MiniLED displays also provide higher brightness than displays with standard LEDs, thus allowing users to benefit from a brighter display of >1000 nits that’s also energy-efficient, extending the battery life of portable devices such as notebooks, tablets and mobile phones. The smaller size of miniLEDs also enables a slimmer product design for electronics with lighter, thinner form factors.
In short, miniLEDs bring the picture quality, brightness, power consumption and form factor of LCD displays a huge leap closer to OLED displays. Additionally, achieving high brightness without the need for high currents – which result in burn-ins and shortens the lifespan of OLED – makes miniLEDs an attractive backlight technology over OLED for displays.
So, if MiniLEDs are so great, why is OLED still around?
OLEDs enable the best colour performance with leading OLED displays offering wide colour gamut coverage of up to >99% DCI-P3 and >80% Rec.2020. The optical limitations of current LCD display architectures make it impossible for LCD displays to achieve OLED-level colour standards without new, emerging innovation.
The Perovskite Advantage for MiniLED Displays
Nanolumi’s perovskite colour enhancement film enable LCD displays with the purest, brightest, widest range of colours. When paired with miniLEDs, perovskite colour enhancement film bridges the brightness and colour performance gap between LCD and OLED by significantly boosting DCI-P3 and Rec. 2020 colour gamut coverage, leaving the industry with very little reason to choose OLED over LCD.
As you might have guessed, not all light-emitting advanced materials for colour enhancement films are made equal; The key characteristic with a direct impact on colour performance is the spectral purity of emissions, measured by full width at half-maximum (FWHM). The narrower the FWHM of a material, the more spectrally pure the emission leading to higher brightness and wider DCI-P3 and Rec. 2020 coverage.
Red Emitter & Green Emitter Technology Comparison
#Measured by Nanolumi’s method with commercially available film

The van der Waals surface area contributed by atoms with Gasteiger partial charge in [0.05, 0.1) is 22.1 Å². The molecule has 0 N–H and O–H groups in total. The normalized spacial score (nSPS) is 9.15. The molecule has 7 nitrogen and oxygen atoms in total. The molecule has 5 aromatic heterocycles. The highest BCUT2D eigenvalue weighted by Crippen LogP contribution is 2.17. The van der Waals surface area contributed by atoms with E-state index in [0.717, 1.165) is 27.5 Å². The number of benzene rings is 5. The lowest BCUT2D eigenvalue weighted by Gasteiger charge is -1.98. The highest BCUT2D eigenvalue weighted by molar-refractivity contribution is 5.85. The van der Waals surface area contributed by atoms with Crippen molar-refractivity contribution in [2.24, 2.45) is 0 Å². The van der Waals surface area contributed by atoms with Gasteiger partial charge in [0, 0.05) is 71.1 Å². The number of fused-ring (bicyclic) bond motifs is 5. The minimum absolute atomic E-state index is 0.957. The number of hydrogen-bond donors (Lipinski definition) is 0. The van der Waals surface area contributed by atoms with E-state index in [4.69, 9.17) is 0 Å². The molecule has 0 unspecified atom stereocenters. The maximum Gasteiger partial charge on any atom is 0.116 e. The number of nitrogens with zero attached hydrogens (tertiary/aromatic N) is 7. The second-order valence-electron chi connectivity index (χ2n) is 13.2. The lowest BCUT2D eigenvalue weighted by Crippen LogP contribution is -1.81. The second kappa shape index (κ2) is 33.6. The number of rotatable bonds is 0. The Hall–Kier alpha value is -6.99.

*Measured by Nanolumi’s method with a calibrated laser excitation source and integrated sphere
At Display Week 2020, we showcased the world’s first 32” perovskite-enhanced 4K miniLED display prototype offering superior colour performance of >99% Adobe RGB, >99% DCI-P3 and >90% Rec. 2020 with standard brightness of 1200 nits and peak brightness of >2000 nits. Enabled by Chameleon® G Film, our green perovskite colour enhancement film, and red potassium fluorosilicate (KSF) phosphor-on-chip, this combination brings together the industry’s narrowest cadmium-free green emitter (FWHM <20 nm) and red emitter (FWHM <30nm) for truly the best colour performance and brightness in LED/LCD displays.
Nanolumi Chameleon® G Film in LED/LCD Monitor
While KSF phosphor-on-chip, also known as a “magenta” backlight, is a common LED package in the display supply chain, it would be challenging to offer KSF phosphor-on-chip for MiniLEDs given their smaller size. To accelerate the adoption of perovskite colour enhancement film in miniLED displays, we brought red KSF phosphor from on-chip to in-film to create a single hybrid red/green colour enhancement film that’s a simple drop-in solution for LCD displays with a blue backlight. Our hybrid red/green film enables miniLED displays with up to 100% Adobe RGB, 100% DCI-P3, 90% Rec. 2020 and peak brightness of >2000 nits; We’re supercharging miniLED displays with OLED colour performance and brightness with no burn-ins.
Nanolumi Hybrid Red/Green Film in MiniLED-LCD Monitor
Nanolumi Hybrid Red/Green Film in MiniLED-LCD Notebook
MiniLED capacity will continue to expand as supply chain companies such as AUO, BOE, CSOT, Epistar, Innolux, Lextar, Macroblock, Nationstar, Refond, Sanan, Yenrich, and many others develop better solutions with display brands partnering them to speed up time-to-market. In addition, Apple is also reported to be releasing more miniLED products this year, including new MacBook Pro models, and the adoption of miniLED in their product line will have a positive impact on overall miniLED growth in the industry through cost reductions, and performance improvements.